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News Articles : Displaying 21-40 of 113


IRAQ: Iraq Case Sheds Light On Secret Contractors
by Siobhan Gorman and August ColeWall Street Journal
July 17th, 2008
Court documents and interviews with whistleblowers shed light on persistent problems in the operations of private military and security company MVM, Inc., a top provider of secret security to U.S. intelligence agencies in Iraq and Afghanistan.

US: Arms Dealer Had Troubled History
by ERIC SCHMITTThe New York Times
June 25th, 2008
When the Army last year awarded a contract worth up to nearly $300 million to a tiny Miami Beach munitions dealer to supply ammunition to Afghanistan’s army and police forces, it was in spite of a very checkered past.

US: Cover-Up Is Cited on Illegal Arms
by ERIC SCHMITTThe New York Times
June 24th, 2008
A military attaché has told Congressional investigators that the American ambassador to Albania endorsed a plan by that country’s defense minister to remove evidence of illegal Chinese origins on ammunition being shipped from Albania to Afghanistan by a Miami Beach arms-dealing company.

AFGHANISTAN: Supplier Under Scrutiny on Aging Arms for Afghans
by C. J. CHIVERSThe New York Times
March 27th, 2008
With the award last January of a federal contract worth as much as nearly $300 million, the company, AEY Inc., which operates out of an unmarked office in Miami Beach, became the main supplier of munitions to Afghanistan’s army and police forces. Since then, the company has provided ammunition that is more than 40 years old and in decomposing packaging, according to an examination of the munitions by The New York Times and interviews with American and Afghan officials.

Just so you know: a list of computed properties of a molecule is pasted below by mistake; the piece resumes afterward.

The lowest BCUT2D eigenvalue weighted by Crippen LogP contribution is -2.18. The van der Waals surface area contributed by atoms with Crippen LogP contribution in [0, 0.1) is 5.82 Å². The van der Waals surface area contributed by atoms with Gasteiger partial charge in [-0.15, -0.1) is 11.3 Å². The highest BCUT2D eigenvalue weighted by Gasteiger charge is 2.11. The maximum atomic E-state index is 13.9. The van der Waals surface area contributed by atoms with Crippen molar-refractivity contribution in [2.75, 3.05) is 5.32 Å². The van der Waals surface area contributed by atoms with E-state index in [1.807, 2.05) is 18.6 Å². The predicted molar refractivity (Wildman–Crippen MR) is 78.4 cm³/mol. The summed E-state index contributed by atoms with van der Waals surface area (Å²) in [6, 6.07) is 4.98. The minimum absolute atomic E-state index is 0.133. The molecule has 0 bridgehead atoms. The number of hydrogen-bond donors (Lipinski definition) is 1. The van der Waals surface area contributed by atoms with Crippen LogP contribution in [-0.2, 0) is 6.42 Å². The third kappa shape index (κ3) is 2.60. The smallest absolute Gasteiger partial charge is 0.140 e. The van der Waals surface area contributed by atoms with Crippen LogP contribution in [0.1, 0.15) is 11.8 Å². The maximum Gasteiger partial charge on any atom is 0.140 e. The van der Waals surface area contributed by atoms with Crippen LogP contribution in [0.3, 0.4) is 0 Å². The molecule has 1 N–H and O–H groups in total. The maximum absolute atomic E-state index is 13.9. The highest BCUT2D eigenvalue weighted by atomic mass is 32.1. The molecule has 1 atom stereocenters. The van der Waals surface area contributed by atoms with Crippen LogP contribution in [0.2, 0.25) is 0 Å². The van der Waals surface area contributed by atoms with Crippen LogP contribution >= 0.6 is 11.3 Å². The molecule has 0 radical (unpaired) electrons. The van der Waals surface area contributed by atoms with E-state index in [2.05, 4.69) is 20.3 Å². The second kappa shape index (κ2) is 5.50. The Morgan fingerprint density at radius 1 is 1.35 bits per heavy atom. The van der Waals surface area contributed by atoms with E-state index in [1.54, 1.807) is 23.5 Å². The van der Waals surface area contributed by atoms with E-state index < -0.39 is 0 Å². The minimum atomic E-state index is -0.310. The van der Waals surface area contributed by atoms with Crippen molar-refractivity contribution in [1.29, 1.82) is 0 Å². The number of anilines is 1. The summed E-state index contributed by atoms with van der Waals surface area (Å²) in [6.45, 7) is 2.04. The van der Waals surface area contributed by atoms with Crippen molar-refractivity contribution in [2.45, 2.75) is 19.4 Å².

IRAQ: Authorities Identify Remains Of Two American Contractors
by Steve FainaruWashington Post Foreign Service
March 25th, 2008
U.S. authorities have recovered the remains of two American contractors, the latest grim development in one of the longest-running hostage dramas of the Iraq war.

US: Holes in the Wall
by Melissa del BosqueThe Texas Observer
February 18th, 2008
As the U.S. Department of Homeland Security marches down the Texas border serving condemnation lawsuits to frightened landowners, Brownsville resident Eloisa Tamez, 72, has one simple question. She would like to know why her land is being targeted for destruction by a border wall, while a nearby golf course and resort remain untouched.

IRAQ: 2005 Use of Gas by Blackwater Leaves Questions
by JAMES RISENNew York Times
January 10th, 2008
In 2005 Blackwater accidentally dropped teargas on US soldiers, which has raised significant new questions about the role of private security contractors in Iraq, and whether they operate under the same rules of engagement and international treaty obligations that the American military observes.

IRAQ: Bosses didn't want to expose Iraqi police corruption
by Henry McDonald, Duncan Campbell and Richard Norton-TaylorThe Guardian
December 24th, 2007
"It appears that ArmorGroup, by taking on extra staff ... and quickly making some redundant, is essentially transferring the risk inherent in such contract work to employees while making fat profits for itself," his MP, Dr Phyllis Starkey, told the House of Commons earlier this year.